“You share what you learn, as you learn it. You Open Source your knowledge. You build a public record of your interests and progress, and along the way, you attract a community of mentors, peers, and supporters. They will help you learn faster than you ever could on your own. Your network could be vast, consisting of experts in every field, unconstrained by your org chart.” - The Coding Career Handbook
By utilizing community based learning, and in turn, sharing what you learn with a community, you become part of a nearly infinite network of knowledge and opportunities.
For some, conversations with strangers are second nature, but for others, it's scary. Especially considering that some of these strangers will tell you you’re wrong, correct you, or be plain rude. In his book, The Coding Career Handbook, swyx offers some advice on fear below:
- “Try your best to be right, but don’t worry when you’re wrong.”
- “People think you suck? Good. You agree. Ask them to explain, in detail, why you suck. Do you want to feel good or do you want to be good?”
- “You can learn so much on the Internet, for the low, low price of your Ego.”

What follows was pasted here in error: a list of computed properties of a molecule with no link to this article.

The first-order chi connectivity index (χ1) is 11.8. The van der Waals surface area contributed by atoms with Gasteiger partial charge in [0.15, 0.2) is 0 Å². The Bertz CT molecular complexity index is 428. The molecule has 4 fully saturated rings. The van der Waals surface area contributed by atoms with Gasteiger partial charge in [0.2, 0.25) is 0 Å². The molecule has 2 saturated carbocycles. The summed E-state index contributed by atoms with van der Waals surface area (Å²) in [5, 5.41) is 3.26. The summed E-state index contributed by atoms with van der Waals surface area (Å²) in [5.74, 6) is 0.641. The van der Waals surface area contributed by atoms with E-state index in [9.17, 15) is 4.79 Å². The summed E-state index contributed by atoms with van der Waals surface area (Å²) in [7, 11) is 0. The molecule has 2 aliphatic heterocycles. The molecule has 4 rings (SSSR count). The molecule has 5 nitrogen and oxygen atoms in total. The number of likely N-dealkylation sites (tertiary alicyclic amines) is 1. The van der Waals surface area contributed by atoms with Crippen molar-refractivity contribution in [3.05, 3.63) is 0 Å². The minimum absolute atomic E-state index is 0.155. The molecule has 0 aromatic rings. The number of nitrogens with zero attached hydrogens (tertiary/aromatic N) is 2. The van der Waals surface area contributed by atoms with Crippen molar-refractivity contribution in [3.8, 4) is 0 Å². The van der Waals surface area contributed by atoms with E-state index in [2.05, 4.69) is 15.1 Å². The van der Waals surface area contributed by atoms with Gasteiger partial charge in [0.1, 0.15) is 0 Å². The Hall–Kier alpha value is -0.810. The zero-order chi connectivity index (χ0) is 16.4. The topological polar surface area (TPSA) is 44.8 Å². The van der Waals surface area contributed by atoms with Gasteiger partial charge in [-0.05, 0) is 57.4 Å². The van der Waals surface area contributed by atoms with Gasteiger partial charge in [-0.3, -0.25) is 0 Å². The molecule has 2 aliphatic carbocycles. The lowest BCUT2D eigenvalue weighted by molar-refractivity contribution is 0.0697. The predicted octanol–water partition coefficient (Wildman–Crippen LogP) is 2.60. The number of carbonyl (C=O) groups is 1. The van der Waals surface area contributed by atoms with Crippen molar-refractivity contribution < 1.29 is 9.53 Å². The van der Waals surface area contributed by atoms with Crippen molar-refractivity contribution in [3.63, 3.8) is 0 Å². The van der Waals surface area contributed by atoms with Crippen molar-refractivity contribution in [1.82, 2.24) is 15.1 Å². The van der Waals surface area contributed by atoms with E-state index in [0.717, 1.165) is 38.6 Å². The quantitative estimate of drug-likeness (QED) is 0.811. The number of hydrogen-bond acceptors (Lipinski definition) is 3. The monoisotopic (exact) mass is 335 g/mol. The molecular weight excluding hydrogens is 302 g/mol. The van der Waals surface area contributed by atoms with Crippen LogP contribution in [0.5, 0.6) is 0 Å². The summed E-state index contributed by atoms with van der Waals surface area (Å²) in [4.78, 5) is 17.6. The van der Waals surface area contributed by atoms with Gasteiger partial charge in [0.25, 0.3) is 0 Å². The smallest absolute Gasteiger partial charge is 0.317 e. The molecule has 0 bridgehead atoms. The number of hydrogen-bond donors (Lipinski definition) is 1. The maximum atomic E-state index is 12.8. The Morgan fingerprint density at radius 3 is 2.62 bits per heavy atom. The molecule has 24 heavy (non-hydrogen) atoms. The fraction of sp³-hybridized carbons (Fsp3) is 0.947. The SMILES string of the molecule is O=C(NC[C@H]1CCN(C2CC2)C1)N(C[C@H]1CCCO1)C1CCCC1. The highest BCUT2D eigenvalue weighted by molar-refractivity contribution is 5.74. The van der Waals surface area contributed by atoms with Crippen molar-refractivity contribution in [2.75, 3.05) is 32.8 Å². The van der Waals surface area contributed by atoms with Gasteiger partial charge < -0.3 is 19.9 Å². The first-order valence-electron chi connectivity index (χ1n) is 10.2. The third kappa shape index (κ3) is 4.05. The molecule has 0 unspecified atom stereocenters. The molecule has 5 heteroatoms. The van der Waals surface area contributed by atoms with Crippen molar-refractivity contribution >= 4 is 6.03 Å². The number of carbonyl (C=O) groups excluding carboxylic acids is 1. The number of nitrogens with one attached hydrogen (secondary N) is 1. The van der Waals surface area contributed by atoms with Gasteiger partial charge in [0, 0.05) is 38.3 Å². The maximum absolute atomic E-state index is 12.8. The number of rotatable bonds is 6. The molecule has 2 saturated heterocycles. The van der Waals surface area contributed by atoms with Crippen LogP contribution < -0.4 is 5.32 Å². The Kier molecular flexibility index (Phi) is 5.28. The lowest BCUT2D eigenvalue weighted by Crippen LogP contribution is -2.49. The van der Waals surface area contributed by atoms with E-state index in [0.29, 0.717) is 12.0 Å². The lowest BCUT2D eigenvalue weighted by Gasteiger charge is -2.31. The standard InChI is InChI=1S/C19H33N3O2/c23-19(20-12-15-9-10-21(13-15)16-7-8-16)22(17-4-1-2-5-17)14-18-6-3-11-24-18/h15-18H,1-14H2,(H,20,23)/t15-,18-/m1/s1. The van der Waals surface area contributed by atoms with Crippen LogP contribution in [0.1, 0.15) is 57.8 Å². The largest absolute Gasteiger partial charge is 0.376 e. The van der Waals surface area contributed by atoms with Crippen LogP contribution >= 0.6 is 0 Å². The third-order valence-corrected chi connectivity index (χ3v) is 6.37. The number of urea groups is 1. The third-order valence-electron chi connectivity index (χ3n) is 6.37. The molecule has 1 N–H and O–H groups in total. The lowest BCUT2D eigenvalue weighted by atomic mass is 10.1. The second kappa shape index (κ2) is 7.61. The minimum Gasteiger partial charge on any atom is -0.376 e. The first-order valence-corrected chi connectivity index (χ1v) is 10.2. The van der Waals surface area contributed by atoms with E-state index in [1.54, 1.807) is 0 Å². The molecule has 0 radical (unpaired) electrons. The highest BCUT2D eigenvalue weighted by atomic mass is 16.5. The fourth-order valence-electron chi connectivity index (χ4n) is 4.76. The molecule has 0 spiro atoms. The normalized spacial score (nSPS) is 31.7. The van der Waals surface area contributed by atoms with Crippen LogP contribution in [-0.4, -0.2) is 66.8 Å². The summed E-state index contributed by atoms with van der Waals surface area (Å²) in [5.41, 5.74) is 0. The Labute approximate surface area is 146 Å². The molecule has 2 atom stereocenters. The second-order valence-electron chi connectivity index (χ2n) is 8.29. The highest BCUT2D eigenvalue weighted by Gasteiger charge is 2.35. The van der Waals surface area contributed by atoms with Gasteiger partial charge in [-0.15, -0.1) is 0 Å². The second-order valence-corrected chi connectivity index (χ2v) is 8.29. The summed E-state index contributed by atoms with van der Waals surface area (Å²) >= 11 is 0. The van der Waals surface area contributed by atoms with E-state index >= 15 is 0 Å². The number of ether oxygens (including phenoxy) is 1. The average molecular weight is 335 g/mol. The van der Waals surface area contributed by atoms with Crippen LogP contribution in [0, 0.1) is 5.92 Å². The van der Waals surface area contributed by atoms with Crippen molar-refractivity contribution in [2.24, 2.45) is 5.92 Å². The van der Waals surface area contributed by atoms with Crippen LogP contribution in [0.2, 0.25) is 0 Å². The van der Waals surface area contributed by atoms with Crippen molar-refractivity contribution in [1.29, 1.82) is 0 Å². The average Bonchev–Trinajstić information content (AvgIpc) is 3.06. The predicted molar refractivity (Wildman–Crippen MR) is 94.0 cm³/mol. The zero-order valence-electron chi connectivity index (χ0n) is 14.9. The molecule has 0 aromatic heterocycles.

- “Understand and accept that you will make mistakes.”
- “Don’t try to never be wrong in public. This will only slow your pace of learning and output. A much better strategy is getting really good at recovering from being wrong.”
If the idea of launching yourself into a fully visible mode of learning is jarring to you, try switching to Learning in Public 5, 10 or 15 percent of the time. It’s not necessary to 180 from learning in private to learning in public for you to reap the benefits. Start slow, adjust, and watch how your career changes.
Create Learning Exhaust While Honing Programming Skills
To get started learning in public, the first thing to do is to create ‘learning exhaust’.